Calamitous mentioned that her DD was less effective (in school) when she was less busy. There are also a lot of statistics that support this. We were worried when our middle son entered HS this year thinking he couldn't handle sports and acadmics (he is very average academically but very self-disciplined). DS was in residency during high school so we really didn't have a point of comparison. His worst grades have, in fact, been this semester when he isn't playing sports. Football season was as demanding as a ballet schedule, but he always managed to be on top of his school work and make As. Now that he has that "extra" time he doesn't use it wisely and we find we have to do a lot more pushing and shoving to get him back on track. We're actually looking forward to spring sport season - which starts next week - because once again he will be forced to make the "right" decisions - or forfeit playing sports. And for him, like for most dancers, that isn't an option.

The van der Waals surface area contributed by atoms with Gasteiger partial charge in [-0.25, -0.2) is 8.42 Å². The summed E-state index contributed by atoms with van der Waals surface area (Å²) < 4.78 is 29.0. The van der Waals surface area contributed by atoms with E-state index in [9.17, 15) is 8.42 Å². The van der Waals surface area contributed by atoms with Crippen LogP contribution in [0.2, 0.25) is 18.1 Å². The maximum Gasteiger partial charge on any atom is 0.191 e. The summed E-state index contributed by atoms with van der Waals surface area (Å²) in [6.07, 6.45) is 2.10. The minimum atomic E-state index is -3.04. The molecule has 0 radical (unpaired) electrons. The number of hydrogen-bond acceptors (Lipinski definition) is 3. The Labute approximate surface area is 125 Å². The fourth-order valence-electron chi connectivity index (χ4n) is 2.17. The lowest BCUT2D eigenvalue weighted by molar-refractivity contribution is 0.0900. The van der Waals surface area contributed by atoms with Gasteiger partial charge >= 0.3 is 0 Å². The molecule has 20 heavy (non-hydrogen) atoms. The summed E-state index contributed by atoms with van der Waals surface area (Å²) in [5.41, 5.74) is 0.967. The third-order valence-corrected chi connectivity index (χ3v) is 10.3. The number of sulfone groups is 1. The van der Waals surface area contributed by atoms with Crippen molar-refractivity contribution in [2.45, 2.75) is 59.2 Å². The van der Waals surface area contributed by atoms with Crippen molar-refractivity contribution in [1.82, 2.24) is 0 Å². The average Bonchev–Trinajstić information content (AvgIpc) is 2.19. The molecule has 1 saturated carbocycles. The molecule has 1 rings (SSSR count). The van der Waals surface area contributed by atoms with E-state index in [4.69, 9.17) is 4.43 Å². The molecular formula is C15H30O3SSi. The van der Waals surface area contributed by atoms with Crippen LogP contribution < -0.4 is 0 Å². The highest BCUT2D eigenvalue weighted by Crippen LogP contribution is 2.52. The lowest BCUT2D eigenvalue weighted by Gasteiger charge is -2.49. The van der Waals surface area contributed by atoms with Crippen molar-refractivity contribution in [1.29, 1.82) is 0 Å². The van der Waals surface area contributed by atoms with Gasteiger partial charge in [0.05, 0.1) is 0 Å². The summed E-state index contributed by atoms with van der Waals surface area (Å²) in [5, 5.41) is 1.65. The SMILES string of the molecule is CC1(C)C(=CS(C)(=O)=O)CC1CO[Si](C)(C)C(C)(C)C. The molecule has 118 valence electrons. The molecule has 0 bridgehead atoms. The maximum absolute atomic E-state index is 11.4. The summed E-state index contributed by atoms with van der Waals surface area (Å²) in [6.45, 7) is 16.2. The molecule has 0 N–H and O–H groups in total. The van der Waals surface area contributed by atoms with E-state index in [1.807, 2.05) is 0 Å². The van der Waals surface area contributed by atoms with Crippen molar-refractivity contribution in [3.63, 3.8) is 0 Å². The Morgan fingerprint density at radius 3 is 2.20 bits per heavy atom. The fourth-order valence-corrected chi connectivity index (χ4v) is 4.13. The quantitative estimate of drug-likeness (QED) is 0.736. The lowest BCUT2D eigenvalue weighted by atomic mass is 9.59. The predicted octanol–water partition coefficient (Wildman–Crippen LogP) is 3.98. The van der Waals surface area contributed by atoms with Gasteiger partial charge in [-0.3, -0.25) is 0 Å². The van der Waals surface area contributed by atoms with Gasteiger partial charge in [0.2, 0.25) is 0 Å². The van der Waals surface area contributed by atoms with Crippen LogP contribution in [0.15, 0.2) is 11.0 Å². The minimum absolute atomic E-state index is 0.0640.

As a final thought, we've seen some beautiful dancers manage IB degrees in high school while dancing a pre-pro schedule. They've even thrown some clubs in there - especially those that meet during lunch or once a month before school! There are so many different options available now that you can help her find ways to satisfy pursuing dance at the level she needs and preparing for college, too! A lot of those stories are here on this board - it's amazing what some of the dancers have been able to accomplish.

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As I read all the comments I am struck with pride. So many truly want to do a good job raising our children, and guiding our children. We all really don't know what it will look like, for there are so many directions one could take. Whatever you pursue, even if it is for a little while, do it with all of your heart. You can never go wrong when looking back. You will always gain when you give it your ALL!!! I am inspired to let my DD fly and see where she lands doing the best our family can do. Now, what does that look like?! :)